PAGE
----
Ahead of US President Joe Biden’s visit to Asia, the Biden administration speculated that North Korea could test missiles as a mark of aggression. While addressing reporters on Thursday, White House spokesperson Jen Psaki said that POTUS is expected to visit to South Korea and Japan this month, where he will hold discussions with his South Korean and Japanese counterparts. Though she did not reveal the dates of the trip, it is reported that the US President will visit South Korea and Japan from May 20-24.
When asked if Biden intended to visit the demilitarised zone and US assessment of the threat of a North Korean nuclear test, she said, “That is a step that is taken by many who visit the region. But I expect we’ll have our National Security Advisor here in the briefing room next week with Karine to preview the trip.”
“In terms of whether we expect a test…the United States assesses that the Democratic People’s Republic of Korea could be ready to conduct a test there as early as this month,” added Psaki.
She said that the United States intelligence agencies have shared the information about the potential missile test with allies and partners. The White House spokesperson affirmed that the US is closely coordinating with its allies to counter any threat.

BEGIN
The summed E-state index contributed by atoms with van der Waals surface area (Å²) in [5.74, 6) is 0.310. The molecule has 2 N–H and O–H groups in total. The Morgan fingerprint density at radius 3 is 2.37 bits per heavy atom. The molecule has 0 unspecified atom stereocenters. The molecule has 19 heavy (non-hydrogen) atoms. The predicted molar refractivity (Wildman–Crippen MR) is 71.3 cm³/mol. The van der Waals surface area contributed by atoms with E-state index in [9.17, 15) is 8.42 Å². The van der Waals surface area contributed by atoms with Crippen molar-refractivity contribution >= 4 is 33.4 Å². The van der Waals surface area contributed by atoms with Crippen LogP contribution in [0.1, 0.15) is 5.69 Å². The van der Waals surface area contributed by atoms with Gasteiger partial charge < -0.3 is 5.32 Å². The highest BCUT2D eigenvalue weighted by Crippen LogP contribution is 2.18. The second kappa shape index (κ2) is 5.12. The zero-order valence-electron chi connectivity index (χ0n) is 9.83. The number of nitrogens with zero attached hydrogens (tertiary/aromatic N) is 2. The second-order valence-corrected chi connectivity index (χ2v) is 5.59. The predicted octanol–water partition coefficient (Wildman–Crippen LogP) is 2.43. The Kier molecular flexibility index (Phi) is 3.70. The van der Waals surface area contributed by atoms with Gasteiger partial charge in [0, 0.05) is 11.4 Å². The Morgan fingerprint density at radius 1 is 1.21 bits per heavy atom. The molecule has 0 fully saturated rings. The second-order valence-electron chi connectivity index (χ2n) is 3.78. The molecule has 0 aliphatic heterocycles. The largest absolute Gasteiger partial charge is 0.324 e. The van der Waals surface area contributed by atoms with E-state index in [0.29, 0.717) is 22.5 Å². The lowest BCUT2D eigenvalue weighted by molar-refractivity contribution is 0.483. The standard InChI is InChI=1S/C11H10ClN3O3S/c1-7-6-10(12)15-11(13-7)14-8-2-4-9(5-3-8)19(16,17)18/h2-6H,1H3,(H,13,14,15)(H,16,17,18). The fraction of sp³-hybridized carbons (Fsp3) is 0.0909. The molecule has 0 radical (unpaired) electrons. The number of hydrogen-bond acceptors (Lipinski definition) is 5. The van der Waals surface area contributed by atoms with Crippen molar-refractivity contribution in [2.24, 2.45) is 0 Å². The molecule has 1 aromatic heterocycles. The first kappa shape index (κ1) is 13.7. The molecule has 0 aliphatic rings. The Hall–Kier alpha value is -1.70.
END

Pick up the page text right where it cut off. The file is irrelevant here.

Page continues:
“Our intelligence assessment is consistent with the DPRK’s recent public statements and destabilizing actions, including the test launch of multiple intercontinental ballistic missiles. But this is information, again, we’ve shared with our partners and allies and, of course, will certainly be a topic of discussion when the President travels next week,” she said.
South Korea and US vow to strengthen coordination ahead of Biden’s Asia trip
It is pertinent to mention here that the North has recently tested a series of new missiles, including a newly built intercontinental ballistic missile, the Hwasong-17. On Thursday, it fired three “unspecified ballistic missiles” toward the East Sea. Though South Korea’s Joint Chief of Staff confirmed this in a statement, he did not specify any further details about the launch.
Following the launch, Kim Sung-han, head of the presidential National Security Office, and US National Security Adviser Jake Sullivan held a phone call late Thursday. Both of them expressed grave concerns over the North’s provocative action and vowed to further strengthen coordination.
“The two sides expressed serious concern over North Korea’s recent provocative actions, including the ballistic missile launch, and agreed to further strengthen South Korea-US coordination on the North,” read the statement released by South’s presidential office.